QUESTION NO 187* To ask the Minister for Health and Children further to Parliamentary Question No. 96 of 13 March 2008, if the target, as included in Towards 2016, of establishing 300 primary care teams by 2008 has been met; if not, the number of primary care teams which have been established throughout the country; if a review of these targets has commenced; if so, the outcome of same; and if she will make a statement on the matter.
– David Stanton
For WRITTEN answer on Tuesday, 24th June, 2008.
The key objective of the Primary Care Strategy is to give people direct access to integrated multi-disciplinary teams of general practitioners, nurses, physiotherapists, occupational therapists, home helps and others. Membership of primary care teams and networks are drawn from existing professional and other staff working in primary, continuing and community care services.
The Government has committed under the Towards 2016 Agreement to the establishment of 300 Primary Care Teams by 2008; 400 by 2009 and 500 by 2011. In line with the Agreement, a review of these targets is presently under way.
There have been substantial enhancements in the services provided in primary and community care settings along with corresponding increases in the numbers of staff concerned. At this stage, the main focus needs to be on the reorganisation of existing services and staff into primary care teams and networks. This requires changes in work practices and reporting relationships, with an emphasis on joint working by various health professionals. It also requires significant work in mapping and profiling of areas.
Work under many of these headings is well advanced and I am pleased with the level of interest in, and engagement with, primary care teams among general practitioners. I understand that some 500 GPs are involved in the development of teams, with a further 700 projected to become involved.
Specific additional funding was provided each year between 2006 and 2008 to facilitate the roll-out of extra primary care teams. Some of this funding was used to appoint extra frontline professional staff. The HSE has advised me that it was unable to use the remaining funding as planned because it had to cover higher than anticipated costs in other parts of its services, particularly in acute hospitals, within its overall budget allocation.
Clearly, the HSE has to operate within the resources made available to it in any given year. However, this should not mean that new funding provided by the Government for specific service enhancements is redirected to other purposes.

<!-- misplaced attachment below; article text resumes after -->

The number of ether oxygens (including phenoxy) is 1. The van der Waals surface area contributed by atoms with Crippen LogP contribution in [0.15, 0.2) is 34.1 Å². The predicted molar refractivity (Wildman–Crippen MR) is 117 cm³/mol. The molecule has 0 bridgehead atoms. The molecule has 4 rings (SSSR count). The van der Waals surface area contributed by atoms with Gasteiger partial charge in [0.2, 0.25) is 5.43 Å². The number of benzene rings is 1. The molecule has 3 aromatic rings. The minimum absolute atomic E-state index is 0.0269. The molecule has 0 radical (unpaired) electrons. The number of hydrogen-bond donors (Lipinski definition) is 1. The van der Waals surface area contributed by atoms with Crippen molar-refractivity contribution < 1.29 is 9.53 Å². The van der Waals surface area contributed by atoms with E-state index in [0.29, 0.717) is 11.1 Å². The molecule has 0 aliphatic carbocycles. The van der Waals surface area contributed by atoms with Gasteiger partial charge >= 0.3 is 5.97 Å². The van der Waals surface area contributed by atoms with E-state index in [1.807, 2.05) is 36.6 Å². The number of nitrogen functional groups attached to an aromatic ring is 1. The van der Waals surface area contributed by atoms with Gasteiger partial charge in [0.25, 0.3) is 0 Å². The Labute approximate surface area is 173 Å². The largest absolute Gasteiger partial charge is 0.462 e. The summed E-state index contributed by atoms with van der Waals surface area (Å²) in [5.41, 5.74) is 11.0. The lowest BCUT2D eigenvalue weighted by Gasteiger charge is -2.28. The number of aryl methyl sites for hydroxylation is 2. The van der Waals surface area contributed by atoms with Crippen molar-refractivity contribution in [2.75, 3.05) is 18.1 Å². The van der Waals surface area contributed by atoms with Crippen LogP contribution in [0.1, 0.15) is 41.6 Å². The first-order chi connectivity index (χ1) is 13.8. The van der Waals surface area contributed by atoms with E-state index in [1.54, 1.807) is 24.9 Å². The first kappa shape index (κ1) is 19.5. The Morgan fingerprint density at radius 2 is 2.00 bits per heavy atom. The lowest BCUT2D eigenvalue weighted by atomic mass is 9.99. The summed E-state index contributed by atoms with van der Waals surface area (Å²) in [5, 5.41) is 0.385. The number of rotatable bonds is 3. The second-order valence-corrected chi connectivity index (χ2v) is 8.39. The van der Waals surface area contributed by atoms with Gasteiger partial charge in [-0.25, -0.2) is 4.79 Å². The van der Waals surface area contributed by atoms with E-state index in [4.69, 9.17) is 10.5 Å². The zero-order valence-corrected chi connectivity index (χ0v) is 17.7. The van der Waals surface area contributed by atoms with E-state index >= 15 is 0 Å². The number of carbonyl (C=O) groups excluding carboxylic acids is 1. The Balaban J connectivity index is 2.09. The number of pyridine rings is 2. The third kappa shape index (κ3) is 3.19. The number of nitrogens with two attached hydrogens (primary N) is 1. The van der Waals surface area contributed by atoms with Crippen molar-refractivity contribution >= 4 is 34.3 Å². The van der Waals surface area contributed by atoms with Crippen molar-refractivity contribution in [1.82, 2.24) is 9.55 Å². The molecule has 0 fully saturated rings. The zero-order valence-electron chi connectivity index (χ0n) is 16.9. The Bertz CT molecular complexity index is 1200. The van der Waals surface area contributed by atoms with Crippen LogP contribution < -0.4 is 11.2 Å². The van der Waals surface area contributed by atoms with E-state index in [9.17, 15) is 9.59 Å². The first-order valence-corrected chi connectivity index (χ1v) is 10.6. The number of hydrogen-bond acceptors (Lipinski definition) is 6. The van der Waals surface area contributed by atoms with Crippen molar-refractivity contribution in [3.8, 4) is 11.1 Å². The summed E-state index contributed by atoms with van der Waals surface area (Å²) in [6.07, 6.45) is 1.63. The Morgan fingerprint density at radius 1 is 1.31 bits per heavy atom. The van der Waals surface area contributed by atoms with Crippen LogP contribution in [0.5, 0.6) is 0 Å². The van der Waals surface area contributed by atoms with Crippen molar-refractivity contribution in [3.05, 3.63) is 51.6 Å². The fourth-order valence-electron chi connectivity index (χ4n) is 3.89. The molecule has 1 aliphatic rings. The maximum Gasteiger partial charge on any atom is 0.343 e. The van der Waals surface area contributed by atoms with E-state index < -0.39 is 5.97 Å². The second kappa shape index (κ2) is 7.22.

I have emphasised to the HSE the importance I attach to the continued development and roll-out of primary care teams.
QUESTION NO: 96 for WRITTEN ANSWER on 13/03/2008
* To ask the Minister for Health and Children the number, with regard to community based primary care services, of multidisciplinary teams established on a pilot basis in 2001; the locations of same; if this model of service delivery has been proven to be effective; if it has since been expanded; the targets set in relation to same; and if she will make a statement on the matter. – David Stanton
The Primary Care Strategy aims to develop services in the community to give people direct access to integrated mutli-disciplinary teams of general practitioners, nurses, home helps, physiotherapists, occupational therapists and others.
It has been estimated that up to 95% of people’s health and social services needs can be properly met within a primary care setting and the establishment of new Primary Care Teams can contribute greatly to enhancing community based health services.
In October 2002 my Department approved the establishment of ten primary care implementation projects – one in each of the former health board areas, with funding to enable existing staff resources within the public system to be augmented. These initial 10 fully-fledged Primary Care Teams were established from 2003 onwards and enabled the primary care model to be demonstrated in action. The teams were located at Arklow, Ballymun, Cashel, Erris, the Liberties, Lifford, Portarlington, Virginia, West Kerry and West Limerick.
The Health Service Executive has indicated that a review of the ten implementation primary care projects was undertaken in the second quarter of 2006 and that significant points of learning have been taken from these teams and used to inform the process of primary care team development generally.
The HSE received additional funding of €40m over the period 2006 to 2008 for the establishment of some 200 primary care teams involving 600 front line professionals.
The Government has committed under the Towards 2016 agreement to the establishment of 300 Primary Care teams by 2008; 400 by 2009 and 500 by 2011. A review of these targets is due to be undertaken in 2008.
I have emphasised to the Health Service Executive the importance which I attach to the continued development and roll-out of primary care teams and my Department will monitor progress in this regard throughout the year.